Critics Consensus: No To Yes Man; Seven Pounds Is Too Heavy
Plus, The Tale of Despereaux is so-so, while The Wrestler electrifies.
This week at the movies, we've got self-improvement (Yes Man, starring Jim Carrey and Zooey Deschanel), mysterious altruism (Seven Pounds, starring Will Smith and Rosario Dawson), and rodent adventures (The Tale of Despereaux, with voice work by Matthew Broderick and Dustin Hoffman). What do the critics have to say?
After a disastrous detour to dramatic territory with The Number 23, Jim Carrey is back to the realm of wacky comedy. Unfortunately, critics say his return is only sporadically successful in Yes Man. Carrey plays Carl, a man gripped by depression who enters a self-help program that encourages its devotees to say yes to each and every question. However, Carl finds answering in the affirmative can sometimes have negative consequences. The pundits say the film has its moments, thanks to Carrey's manic energy, but it's ultimately little more than a series of comedic set-pieces that don't build or cohere; worse, we've already seen Carrey do a pretty fine variation on this theme in Liar Liar. At 40 percent on the Tomatometer, you may want to say "no" to Yes Man. (Check out this week's Total Recall, in which we count down Carrey's best-reviewed films.)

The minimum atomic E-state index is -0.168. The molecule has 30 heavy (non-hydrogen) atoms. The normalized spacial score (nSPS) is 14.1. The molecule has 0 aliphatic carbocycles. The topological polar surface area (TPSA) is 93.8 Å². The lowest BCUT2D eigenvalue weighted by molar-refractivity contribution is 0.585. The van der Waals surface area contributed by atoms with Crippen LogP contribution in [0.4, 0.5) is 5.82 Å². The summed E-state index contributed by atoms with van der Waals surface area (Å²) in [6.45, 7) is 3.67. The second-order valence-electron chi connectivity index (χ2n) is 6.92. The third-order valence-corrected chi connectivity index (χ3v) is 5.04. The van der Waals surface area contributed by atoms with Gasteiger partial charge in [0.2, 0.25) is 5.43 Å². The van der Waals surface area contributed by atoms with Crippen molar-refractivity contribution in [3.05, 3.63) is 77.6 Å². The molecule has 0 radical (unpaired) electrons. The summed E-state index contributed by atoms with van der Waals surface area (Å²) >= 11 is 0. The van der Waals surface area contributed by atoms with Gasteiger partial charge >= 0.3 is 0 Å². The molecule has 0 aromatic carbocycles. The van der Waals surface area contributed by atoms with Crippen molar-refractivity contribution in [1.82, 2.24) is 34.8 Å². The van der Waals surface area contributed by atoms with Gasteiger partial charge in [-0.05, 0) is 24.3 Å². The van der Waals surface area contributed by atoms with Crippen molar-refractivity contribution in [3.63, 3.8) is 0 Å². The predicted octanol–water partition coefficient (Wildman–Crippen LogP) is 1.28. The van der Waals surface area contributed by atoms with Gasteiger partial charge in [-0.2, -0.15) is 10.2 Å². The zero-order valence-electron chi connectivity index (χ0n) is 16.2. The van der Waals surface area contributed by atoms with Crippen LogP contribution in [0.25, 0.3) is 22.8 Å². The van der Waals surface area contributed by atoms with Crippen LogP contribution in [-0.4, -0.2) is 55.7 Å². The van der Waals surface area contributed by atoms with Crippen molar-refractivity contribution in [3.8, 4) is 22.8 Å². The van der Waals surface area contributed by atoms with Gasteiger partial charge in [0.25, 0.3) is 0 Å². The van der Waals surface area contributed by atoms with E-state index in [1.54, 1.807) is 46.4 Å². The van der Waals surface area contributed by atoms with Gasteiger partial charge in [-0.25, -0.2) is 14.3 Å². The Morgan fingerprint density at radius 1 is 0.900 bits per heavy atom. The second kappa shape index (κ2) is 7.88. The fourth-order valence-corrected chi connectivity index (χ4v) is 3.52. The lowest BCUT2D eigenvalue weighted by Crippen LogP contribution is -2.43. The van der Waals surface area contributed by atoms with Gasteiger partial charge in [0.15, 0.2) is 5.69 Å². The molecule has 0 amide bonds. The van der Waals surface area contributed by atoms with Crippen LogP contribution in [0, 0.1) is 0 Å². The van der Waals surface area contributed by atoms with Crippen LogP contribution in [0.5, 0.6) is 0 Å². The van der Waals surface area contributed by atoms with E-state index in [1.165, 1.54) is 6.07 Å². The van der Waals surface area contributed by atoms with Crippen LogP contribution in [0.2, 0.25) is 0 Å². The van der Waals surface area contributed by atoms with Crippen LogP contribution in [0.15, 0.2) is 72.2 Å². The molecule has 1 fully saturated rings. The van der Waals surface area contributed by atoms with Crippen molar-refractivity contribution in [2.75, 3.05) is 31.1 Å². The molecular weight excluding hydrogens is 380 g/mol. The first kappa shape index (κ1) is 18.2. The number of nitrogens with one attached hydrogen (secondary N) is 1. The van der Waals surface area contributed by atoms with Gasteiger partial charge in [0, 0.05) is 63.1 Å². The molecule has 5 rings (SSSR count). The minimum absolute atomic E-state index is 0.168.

"What's it called? Gallipoli? Sounds hilarious!"
It's unsurprising that Will Smith would want to shed his blockbuster baggage every once in a while and throw himself into a smaller, more dramatically weighty role; unfortunately, critics say his latest, Seven Pounds, is more leaden than anything else. Smith stars as Ben, an IRS agent haunted by past misdeeds. As a way of making amends, he decides to practice random acts of kindness on strangers, a plan that goes in intriguing directions when he falls in love with terminally-ill Emily (Rosario Dawson). Some pundits have given Smith credit for attempting riskier material, but they also say Seven Pounds doesn't follow the rules of logic very closely, and its tone is somber and portentous. At 35 percent on the Tomatometer, Seven Pounds may not be worth your 10 dollars.
"I'm really sorry that I said girls ain't nothin' but trouble."
Another week, another so-so animated feature. The Tale of Despereaux is a fantasy tale about a heroic little mouse who becomes an outcast for refusing to conform; he befriends a group of rats, with whom he shares a journey of self-discovery and adventure. The pundits say Despereaux looks pretty good, and is mercifully free of the toilet humor and pop culture references that have become commonplace in animated features. However, it's also lacking a sense of magic, and doesn't really take dramatic flight. At 42 percent on the Tomatometer, this mouse is a tail's-length behind Ratatouille.
"Man, it's taking forever to read this book!""
Also opening this week in limited release:
The Class, the 2008 Palme D'or winner at Cannes, which follows a teacher during a tumultuous year in an inner-city Parisian high school, is at 96 percent.
Scott Walker: 30 Century Man, a documentary about the reclusive crooner and cult favorite, is at 88 percent.
Recent Jim Carrey Movies: